It seems that many artists (including people I know personally) tend to think ToSs are a good thing to apply to art commissions. I tried to explain ToSs put the impetus on the service rather than the transaction or the person. (meaning the service itself either denial of or reduced features of) the service is used to enforce the contract. This makes no sense for art commissions as the artist isn't providing an on going service that they could deny to the client by definition when they are commissioned. Instead either a signed contract or the an implied contract is given when passing over money.

What is the general legal precedent for the term "Terms of Service" and does the contractual form where a service is used in and of itself to enforce a contract have special legal meaning? Or is terms of a service just a name with no legal bearing?

Conventionally what are ToSs used for? I think where this is coming from is that artists want a way to specify what to expect from them BEFORE money or all the money of a transaction is passed over. Is ToS the best tool for this or something else?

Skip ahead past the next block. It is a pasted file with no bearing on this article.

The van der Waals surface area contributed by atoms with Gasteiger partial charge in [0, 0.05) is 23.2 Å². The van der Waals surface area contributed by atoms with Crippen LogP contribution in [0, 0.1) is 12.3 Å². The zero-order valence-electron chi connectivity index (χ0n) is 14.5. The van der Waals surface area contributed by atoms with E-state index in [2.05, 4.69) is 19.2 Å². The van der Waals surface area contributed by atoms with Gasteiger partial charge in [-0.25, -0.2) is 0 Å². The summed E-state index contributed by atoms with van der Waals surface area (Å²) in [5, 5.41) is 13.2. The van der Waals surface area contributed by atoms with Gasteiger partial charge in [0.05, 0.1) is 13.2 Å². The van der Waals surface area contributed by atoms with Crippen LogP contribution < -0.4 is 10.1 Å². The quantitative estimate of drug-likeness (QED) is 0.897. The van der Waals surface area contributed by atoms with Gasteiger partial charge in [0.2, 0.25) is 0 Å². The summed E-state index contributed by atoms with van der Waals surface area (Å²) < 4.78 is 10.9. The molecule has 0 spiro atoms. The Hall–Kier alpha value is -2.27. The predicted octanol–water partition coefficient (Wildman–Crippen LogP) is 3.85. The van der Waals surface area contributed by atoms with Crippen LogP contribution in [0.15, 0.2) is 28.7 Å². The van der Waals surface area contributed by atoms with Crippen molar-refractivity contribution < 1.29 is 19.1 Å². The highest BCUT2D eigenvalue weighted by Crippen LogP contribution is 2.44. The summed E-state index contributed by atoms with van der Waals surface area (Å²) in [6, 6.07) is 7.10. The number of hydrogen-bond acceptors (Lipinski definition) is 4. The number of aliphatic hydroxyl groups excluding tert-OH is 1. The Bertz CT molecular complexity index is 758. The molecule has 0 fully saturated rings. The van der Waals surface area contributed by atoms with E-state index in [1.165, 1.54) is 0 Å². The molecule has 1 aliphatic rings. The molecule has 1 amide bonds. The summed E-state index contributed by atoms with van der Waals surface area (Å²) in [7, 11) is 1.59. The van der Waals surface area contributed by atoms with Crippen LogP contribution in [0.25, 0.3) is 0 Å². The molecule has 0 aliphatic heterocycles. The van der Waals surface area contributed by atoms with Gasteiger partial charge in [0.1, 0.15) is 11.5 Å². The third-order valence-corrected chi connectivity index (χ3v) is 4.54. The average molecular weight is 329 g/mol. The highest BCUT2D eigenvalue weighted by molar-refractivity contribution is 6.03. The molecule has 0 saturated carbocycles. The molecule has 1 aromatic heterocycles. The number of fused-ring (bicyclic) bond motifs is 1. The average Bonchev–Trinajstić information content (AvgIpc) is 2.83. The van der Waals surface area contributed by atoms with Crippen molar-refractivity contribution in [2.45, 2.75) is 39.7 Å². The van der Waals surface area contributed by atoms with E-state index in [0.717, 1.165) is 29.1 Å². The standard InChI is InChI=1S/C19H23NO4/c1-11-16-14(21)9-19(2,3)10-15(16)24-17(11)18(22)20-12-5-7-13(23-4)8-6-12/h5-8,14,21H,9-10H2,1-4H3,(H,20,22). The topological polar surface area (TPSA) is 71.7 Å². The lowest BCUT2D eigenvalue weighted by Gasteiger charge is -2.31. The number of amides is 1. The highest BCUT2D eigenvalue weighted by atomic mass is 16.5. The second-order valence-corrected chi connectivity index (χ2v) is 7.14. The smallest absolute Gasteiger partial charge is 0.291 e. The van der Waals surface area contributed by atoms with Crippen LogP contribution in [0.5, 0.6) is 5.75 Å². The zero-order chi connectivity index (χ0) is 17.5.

This answer can apply generally but defaulting to US law is fine.

1 Answer 1


"Terms of Service" is just a name for the written part of a contract. Its name has no bearing on its enforceability. It could just as validly be called "contract", "agreement", "terms of sale", "Sarah" or "Jim".

  • I'm in agreement here. Although by calling it ToS it does imply the contact is usually enforced by providing or denying the service itself instead of some other remedy. So calling say an art commission contact a "ToS" is inherently misleading. Do you think you could tackle some of the rest of my question?
    – jdwolf
    Commented Nov 19, 2017 at 2:29

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